Georgia Tech experts fight board warping

Scientists at the Georgia Institute of Technology in Atlanta (http://www.gtri. gatech.edu/rco.html) have developed a new way to monitor warping in printed circuit boards called Thermoire. This patented process provides real-time data about board warping, which can help manufacturers avoid design problems and save money, says Thermoire developer Charles Ume. Thermoire uses a special oven with a glass grating top, through which the board placed inside is visible. A white light shines through the g

Jan 1st, 1997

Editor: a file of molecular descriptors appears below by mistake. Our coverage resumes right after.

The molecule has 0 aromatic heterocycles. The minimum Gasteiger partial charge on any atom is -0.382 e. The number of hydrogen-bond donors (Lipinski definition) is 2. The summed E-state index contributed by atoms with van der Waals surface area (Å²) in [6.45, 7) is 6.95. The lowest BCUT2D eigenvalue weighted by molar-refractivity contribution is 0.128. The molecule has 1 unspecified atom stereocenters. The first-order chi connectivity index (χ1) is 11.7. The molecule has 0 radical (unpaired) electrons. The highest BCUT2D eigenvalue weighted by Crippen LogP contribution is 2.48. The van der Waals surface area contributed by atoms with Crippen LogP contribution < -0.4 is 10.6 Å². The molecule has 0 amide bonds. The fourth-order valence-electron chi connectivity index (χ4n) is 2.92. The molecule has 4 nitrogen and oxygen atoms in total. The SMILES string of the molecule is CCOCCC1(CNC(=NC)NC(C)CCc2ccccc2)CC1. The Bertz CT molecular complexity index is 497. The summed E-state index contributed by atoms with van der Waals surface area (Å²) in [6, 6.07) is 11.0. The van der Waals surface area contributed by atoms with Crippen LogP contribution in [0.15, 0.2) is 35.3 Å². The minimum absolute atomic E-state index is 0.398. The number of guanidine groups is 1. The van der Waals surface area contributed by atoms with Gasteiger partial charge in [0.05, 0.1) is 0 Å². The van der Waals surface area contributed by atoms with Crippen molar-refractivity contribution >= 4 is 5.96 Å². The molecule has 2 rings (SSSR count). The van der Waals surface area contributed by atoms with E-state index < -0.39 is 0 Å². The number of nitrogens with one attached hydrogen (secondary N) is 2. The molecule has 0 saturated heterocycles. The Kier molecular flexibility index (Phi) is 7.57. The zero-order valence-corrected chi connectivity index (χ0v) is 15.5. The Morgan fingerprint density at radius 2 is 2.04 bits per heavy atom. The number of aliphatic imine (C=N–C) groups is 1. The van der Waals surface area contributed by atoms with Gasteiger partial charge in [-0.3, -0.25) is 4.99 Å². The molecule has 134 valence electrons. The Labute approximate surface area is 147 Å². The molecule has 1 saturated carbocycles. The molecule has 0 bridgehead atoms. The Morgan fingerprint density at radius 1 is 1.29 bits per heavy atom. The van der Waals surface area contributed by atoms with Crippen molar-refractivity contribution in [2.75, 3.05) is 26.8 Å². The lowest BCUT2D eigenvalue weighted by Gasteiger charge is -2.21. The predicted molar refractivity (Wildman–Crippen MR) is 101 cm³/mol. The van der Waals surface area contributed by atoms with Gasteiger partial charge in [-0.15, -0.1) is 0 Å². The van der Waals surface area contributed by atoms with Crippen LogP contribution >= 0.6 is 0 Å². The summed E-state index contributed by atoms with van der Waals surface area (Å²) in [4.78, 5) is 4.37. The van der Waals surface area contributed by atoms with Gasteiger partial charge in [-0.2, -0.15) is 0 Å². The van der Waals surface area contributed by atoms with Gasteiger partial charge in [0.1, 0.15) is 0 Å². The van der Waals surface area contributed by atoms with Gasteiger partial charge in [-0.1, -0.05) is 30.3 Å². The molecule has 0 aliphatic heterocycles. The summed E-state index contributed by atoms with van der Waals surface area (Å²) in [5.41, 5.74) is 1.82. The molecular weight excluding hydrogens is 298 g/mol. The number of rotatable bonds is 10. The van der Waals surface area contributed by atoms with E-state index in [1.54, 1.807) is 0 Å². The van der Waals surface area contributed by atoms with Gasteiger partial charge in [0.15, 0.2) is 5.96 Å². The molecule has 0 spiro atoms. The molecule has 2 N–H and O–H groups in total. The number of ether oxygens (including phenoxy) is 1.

Scientists at the Georgia Institute of Technology in Atlanta (http://www.gtri. gatech.edu/rco.html) have developed a new way to monitor warping in printed circuit boards called Thermoire. This patented process provides real-time data about board warping, which can help manufacturers avoid design problems and save money, says Thermoire developer Charles Ume. Thermoire uses a special oven with a glass grating top, through which the board placed inside is visible. A white light shines through the glass grating onto the board, and an inexpensive compact charge-coupled device camera captures warping digitally as it occurs. - J.K.

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